Precision Medicine Takes Center Stage Print E-mail
Written by Jeffrey Herschler   
Friday, 30 January 2015 14:21

In a segment of  the President's recent State of the Union Address, Mr. Obama states:

Twenty-first century businesses will rely on American science and technology, research and development.  I want the country that eliminated polio and mapped the human genome to lead a new era of medicine -- one that delivers the right treatment at the right time.  (Applause.)
In some patients with cystic fibrosis, this approach has reversed a disease once thought unstoppable.  So tonight, I'm launching a new Precision Medicine Initiative to bring us closer to curing diseases like cancer and diabetes, and to give all of us access to the personalized information we need to keep ourselves and our families healthier.  We can do this.
David Kroll, writing in Forbes, offers an excellent definition of Precision Medicine and the challenges we, as a nation, face in bringing it to fruition in an article posted last week. Not surprisingly, a big obstacle is cost, specifically the price of specialized pharmaceuticals.  
Precision Medicine is an evolved version of Personalized Medicine and offers an abundance of hope for our health outlook. In the not too distant future, every American will have genetic testing results included in their patient record. Outcomes will be vastly improved as treatment programs are tailored to our unique requirements. Initially there will be a spike in cost but, in the long run, Precision Medicine will reduce healthcare costs because its individualized, predictive value will enable focused, early, preventive interventions. 

See related article ONC unveils Interoperability Roadmap for public comment from FierceHealthIT.

Last Updated on Friday, 30 January 2015 14:24
Balance Billing Revisited Print E-mail
Written by Karina Gonzalez | Florida Healthcare Law Firm Blog   
Wednesday, 28 January 2015 12:53

Balance billing happens when a provider collects from a patient the difference between the provider's total billed charge for the service and the allowed amount paid by an HMO or insurer for the service. A provider's collection of a deductible, co-payment or co-insurance from a patient is not considered balance billing.
When an HMO pays a provider's service it is generally paying the amount it is required to pay pursuant to its contract with a member. Reimbursement is not generally based on the provider's billed charge. HMO and insurers calculate the allowed amount based on what they consider to be a usual, customary and reasonable charge for the particular service.
A patient's co-insurance obligation is a requirement found in a contract with health plan. It requires a patient to pay a prescribed portion of the cost of the covered healthcare service. Co-insurance is established as a predetermined percent of the allowed amount for covered services rather than a percent of a provider's billed charge. The remainder after payment by the HMO or insurer and after the collection of the co-insurance amounts is the balance of the bill. A provider can generally conclude that the balance of the bill exists because the total billed charges exceeded the allowed amount.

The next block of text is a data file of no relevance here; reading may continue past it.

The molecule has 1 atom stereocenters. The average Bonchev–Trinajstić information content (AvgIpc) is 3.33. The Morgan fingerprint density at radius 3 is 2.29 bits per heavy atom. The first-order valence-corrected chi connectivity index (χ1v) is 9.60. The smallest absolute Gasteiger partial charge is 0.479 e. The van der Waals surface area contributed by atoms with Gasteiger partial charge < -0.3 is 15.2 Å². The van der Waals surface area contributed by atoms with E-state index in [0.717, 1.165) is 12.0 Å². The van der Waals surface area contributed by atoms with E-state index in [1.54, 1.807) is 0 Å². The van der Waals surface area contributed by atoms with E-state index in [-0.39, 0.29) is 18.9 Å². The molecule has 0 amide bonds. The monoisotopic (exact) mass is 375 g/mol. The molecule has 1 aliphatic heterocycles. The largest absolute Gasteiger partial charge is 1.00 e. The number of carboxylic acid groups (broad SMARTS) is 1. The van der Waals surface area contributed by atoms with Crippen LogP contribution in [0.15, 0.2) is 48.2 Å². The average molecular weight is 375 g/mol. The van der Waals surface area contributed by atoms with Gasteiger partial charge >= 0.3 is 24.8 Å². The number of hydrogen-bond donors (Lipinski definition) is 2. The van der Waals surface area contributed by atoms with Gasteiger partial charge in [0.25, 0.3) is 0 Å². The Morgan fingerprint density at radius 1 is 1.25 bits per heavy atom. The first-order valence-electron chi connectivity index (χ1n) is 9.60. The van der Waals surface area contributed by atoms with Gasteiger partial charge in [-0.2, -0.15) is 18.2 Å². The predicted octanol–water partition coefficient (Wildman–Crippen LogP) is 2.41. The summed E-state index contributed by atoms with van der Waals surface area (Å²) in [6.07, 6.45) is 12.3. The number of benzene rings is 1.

Under Florida law you cannot balance bill a patient for any service covered and authorized by an HMO, if the HMO is liable and responsible for payment.

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HCA Joins S&P 500 Print E-mail
Written by Florida Health Industry Week in Review   
Tuesday, 27 January 2015 19:12

What Happened. Why it Matters.

In a January 23 post, Beth Kutscher and Adam Rubenfire from Modern Healthcare report:

HCA, the largest hospital chain by revenue, had a strong 2014 that raised its share price more than 50%. And now it appears that performance was enough to earn it a spot on the elite Standard & Poor's 500. The Nashville-based chain will replace supermarket chain Safeway on the index after the close of trading Monday, January 26, 2015. HCA shares closed Friday at $68.64, giving the company a market capitalization of $29.6 billion. Shares gained another 4% in after-hours trading to top $71.The chain earlier this month raised its earnings guidance for 2014. It was the third consecutive quarter when the company bested expectations.

Governor Rick Scott's old company is having quite a run. Although not commonly talked about, one of the ACA's goals is to facilitate consolidation. The theory being scale lowers cost. Meanwhile the government is confident that regulators can control any attempts at pricing abuse by providers who have gained market share. HCA's entry into the S$P 500 is a milestone for progressive healthcare reformers.

Read More from Week in Review HERE>>
Sponsor Showcase Print E-mail
Written by Sponsor   
Saturday, 31 January 2015 00:00
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Last Updated on Saturday, 31 January 2015 18:01

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